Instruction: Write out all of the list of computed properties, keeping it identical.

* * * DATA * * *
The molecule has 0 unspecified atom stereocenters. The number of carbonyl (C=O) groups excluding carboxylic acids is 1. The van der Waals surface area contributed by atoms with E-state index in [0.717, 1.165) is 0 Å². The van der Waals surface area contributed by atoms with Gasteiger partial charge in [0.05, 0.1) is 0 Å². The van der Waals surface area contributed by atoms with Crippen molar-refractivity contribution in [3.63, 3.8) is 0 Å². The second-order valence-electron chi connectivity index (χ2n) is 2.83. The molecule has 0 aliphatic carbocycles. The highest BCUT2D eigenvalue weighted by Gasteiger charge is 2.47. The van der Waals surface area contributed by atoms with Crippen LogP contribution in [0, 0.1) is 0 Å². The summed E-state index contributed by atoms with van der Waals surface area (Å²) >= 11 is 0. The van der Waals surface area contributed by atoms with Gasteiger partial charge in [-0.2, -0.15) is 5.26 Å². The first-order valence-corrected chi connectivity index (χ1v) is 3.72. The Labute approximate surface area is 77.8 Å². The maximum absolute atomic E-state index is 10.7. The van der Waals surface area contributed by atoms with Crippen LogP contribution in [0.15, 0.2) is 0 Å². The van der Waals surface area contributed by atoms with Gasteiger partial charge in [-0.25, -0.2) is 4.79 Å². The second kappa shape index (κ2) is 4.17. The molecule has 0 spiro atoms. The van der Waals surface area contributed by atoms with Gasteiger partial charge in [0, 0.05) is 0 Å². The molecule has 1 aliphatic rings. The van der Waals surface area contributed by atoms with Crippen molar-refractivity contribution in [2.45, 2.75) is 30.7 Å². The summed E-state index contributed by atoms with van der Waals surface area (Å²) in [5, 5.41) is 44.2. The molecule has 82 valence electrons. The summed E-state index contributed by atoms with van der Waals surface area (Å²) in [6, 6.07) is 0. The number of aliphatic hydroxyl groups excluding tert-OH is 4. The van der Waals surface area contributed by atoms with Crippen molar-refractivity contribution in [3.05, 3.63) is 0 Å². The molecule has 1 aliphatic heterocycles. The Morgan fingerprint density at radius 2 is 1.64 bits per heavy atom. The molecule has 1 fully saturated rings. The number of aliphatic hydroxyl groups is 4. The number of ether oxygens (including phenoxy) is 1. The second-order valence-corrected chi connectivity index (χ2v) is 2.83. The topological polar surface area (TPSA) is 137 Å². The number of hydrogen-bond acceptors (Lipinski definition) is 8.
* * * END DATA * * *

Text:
The molecule has 0 unspecified atom stereocenters. The number of carbonyl (C=O) groups excluding carboxylic acids is 1. The van der Waals surface area contributed by atoms with E-state index in [0.717, 1.165) is 0 Å². The van der Waals surface area contributed by atoms with Gasteiger partial charge in [0.05, 0.1) is 0 Å². The van der Waals surface area contributed by atoms with Crippen molar-refractivity contribution in [3.63, 3.8) is 0 Å². The second-order valence-electron chi connectivity index (χ2n) is 2.83. The molecule has 0 aliphatic carbocycles. The highest BCUT2D eigenvalue weighted by Gasteiger charge is 2.47. The van der Waals surface area contributed by atoms with Crippen LogP contribution in [0, 0.1) is 0 Å². The summed E-state index contributed by atoms with van der Waals surface area (Å²) >= 11 is 0. The van der Waals surface area contributed by atoms with Gasteiger partial charge in [-0.2, -0.15) is 5.26 Å². The first-order valence-corrected chi connectivity index (χ1v) is 3.72. The Labute approximate surface area is 77.8 Å². The maximum absolute atomic E-state index is 10.7. The van der Waals surface area contributed by atoms with Crippen LogP contribution in [0.15, 0.2) is 0 Å². The van der Waals surface area contributed by atoms with Gasteiger partial charge in [-0.25, -0.2) is 4.79 Å². The second kappa shape index (κ2) is 4.17. The molecule has 0 spiro atoms. The van der Waals surface area contributed by atoms with Gasteiger partial charge in [0, 0.05) is 0 Å². The molecule has 1 aliphatic rings. The van der Waals surface area contributed by atoms with Crippen molar-refractivity contribution in [2.45, 2.75) is 30.7 Å². The summed E-state index contributed by atoms with van der Waals surface area (Å²) in [5, 5.41) is 44.2. The molecule has 82 valence electrons. The summed E-state index contributed by atoms with van der Waals surface area (Å²) in [6, 6.07) is 0. The number of aliphatic hydroxyl groups excluding tert-OH is 4. The van der Waals surface area contributed by atoms with Crippen molar-refractivity contribution in [3.05, 3.63) is 0 Å². The molecule has 1 aliphatic heterocycles. The Morgan fingerprint density at radius 2 is 1.64 bits per heavy atom. The molecule has 1 fully saturated rings. The number of aliphatic hydroxyl groups is 4. The number of ether oxygens (including phenoxy) is 1. The second-order valence-corrected chi connectivity index (χ2v) is 2.83. The topological polar surface area (TPSA) is 137 Å². The number of hydrogen-bond acceptors (Lipinski definition) is 8.